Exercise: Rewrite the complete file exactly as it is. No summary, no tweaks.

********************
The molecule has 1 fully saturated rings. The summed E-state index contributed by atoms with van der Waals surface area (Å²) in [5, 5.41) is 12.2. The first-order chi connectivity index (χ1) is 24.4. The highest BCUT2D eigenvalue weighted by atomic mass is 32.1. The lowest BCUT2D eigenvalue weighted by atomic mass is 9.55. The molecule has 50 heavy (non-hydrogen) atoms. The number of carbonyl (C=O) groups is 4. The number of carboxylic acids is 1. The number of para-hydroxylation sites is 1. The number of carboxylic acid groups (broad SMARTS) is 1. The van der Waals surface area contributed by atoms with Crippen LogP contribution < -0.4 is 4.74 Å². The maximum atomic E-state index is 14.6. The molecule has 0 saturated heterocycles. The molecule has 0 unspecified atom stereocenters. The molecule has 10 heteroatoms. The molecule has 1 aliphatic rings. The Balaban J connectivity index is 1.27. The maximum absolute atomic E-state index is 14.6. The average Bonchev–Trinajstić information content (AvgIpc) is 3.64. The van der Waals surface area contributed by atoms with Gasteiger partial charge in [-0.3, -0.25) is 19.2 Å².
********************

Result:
The molecule has 1 fully saturated rings. The summed E-state index contributed by atoms with van der Waals surface area (Å²) in [5, 5.41) is 12.2. The first-order chi connectivity index (χ1) is 24.4. The highest BCUT2D eigenvalue weighted by atomic mass is 32.1. The lowest BCUT2D eigenvalue weighted by atomic mass is 9.55. The molecule has 50 heavy (non-hydrogen) atoms. The number of carbonyl (C=O) groups is 4. The number of carboxylic acids is 1. The number of para-hydroxylation sites is 1. The number of carboxylic acid groups (broad SMARTS) is 1. The van der Waals surface area contributed by atoms with Crippen LogP contribution < -0.4 is 4.74 Å². The maximum atomic E-state index is 14.6. The molecule has 0 saturated heterocycles. The molecule has 0 unspecified atom stereocenters. The molecule has 10 heteroatoms. The molecule has 1 aliphatic rings. The Balaban J connectivity index is 1.27. The maximum absolute atomic E-state index is 14.6. The average Bonchev–Trinajstić information content (AvgIpc) is 3.64. The van der Waals surface area contributed by atoms with Gasteiger partial charge in [-0.3, -0.25) is 19.2 Å².